Sunday, January 29, 2017

About refugees and the church

A president or a nation can do what they want, I suppose, until God’s judgment falls. But remember God’s judgment, the Scriptures state, begins with the church. I have been listening to Sandra McCracken’s All Ye Refugees and I am reminded that we are all refugees, exiled from God and without hope in the world without Jesus Christ. That in itself is a biblical reason to care for the refugees of this world.

One doesn’t have to quote God’s word to Israel to care for the refugee because we were once as lost and needy as they. In fact, we still are so very needy. Having been brought home to God by the death and life of Jesus is sufficient reason to care for the refugee. While we were still ungodly Christ died for us.

I have a beautiful granddaughter (beautiful in face and spirit) who put aside, for a while, a huge scholarship, to work with refugees in Europe. I wonder how she and the team she is working with, which includes my son and his wife as well as two grandchildren, are feeling now about our situation as they experience those who so desperately need help and sanctuary.

I pray the church in the United States will turn her eyes toward Jesus and away from fear.

I am the One, the earth is my handmade work
The skies I laid them wide, beauty unfurled
Horizon to horizon
Creation to creation, sings you home

Welcome home, gather round
all ye refugees, come in.

Oh refugee, I did not cast you out
In death and broken ground, Salvation springs
My body and my blood, the healing that you need
Come and receive (Chorus)

Watch and wait and see, what is yet to be
Watch and wait and see, for the morning

Go out in joy and join the great procession
The mountains and the heav’ns all will rejoice
horizon to horizon, creation to creation
horizon to horizon, creation to creation
With one voice (Chorus)

© 2015 Petit Bateaux Music (ASCAP) / Flo Paris Music / Kellie Haddock
from Psalms, released April 14, 2015
Written by Chelsey Scott, Kellie Haddock, and Flo Paris

Thanks to Beanscot.

Thursday, January 26, 2017

Our Identity in Christ set against radical feminist theories of identity

I thought of who we are in Christ as I read an article lauded by a Presbyterian pastor I follow on Twitter. A pastor, who, also follows me.  The article, Pussy Don’t Fail Me Now: The Place of Vaginas in Black Feminist Theory & Organizing, was written by Dr. Brittney Cooper who writes under the name crunktastic on Crunk Feminist Collection. What was the Presbyterian pastor thinking? How did it “blow her mind” and send her “reeling?” Couldn’t she see the awfulness of floundering in a darkness that will forever hide the beauty of Jesus?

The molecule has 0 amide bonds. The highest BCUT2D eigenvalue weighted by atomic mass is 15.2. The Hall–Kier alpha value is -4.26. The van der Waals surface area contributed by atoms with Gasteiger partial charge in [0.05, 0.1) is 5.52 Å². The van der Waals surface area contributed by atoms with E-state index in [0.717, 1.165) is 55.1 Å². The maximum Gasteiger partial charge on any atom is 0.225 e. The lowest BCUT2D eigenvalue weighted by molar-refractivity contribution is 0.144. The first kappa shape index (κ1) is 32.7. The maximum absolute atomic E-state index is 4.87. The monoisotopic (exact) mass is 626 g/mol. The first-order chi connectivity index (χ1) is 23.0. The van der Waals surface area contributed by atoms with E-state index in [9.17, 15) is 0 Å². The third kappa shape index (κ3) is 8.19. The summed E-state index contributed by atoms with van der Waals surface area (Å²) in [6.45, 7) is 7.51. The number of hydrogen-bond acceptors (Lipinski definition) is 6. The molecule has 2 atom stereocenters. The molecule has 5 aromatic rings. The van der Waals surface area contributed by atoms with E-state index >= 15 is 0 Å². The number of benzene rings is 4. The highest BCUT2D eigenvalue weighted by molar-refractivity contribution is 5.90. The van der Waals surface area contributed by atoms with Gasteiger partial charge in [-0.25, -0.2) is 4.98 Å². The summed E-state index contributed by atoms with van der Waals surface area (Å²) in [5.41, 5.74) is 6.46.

I couldn’t help thinking of a song that became popular during the Jesus Movement, Turn your eyes upon Jesus lo0k full in his wonderful face. There was another about looking into each other’s eyes and seeing Jesus, (I don’t remember the title.) It is about the identity of the Christian. We belong to Jesus and there our identity is lodged.

The article was Cooper’s dialogue with herself about whether black feminists should still identify with an emphasis on their vaginas or put that aside for the sake of transgender people who do not have vaginas. It was her reaction to some transgender people’s views about the recent women’ march in Washington D.C. Please forgive the quote, it summarizes Cooper’s posting:

“After this weekend’s historic and inspiring Women’s Marches all over the country, I happened to see a few trans folks naming and calling out the pussy-centered culture of the marches, and reminding those of us who are cis, that vaginas aren’t a prerequisite for womanhood. The march was filled with white (cisgender) women reveling in the opportunity to wear their very pink pussy hats and shirts, and talk freely about their vaginas in public. I was not able to attend a march, but the nostalgia for both the movements of the 1970s and the Riot Grrl Days was palpable, even in the pictures. Many transwomen, however, pointed out the ways in which a focus on vaginas can marginalize womenfolk that don’t have those parts.”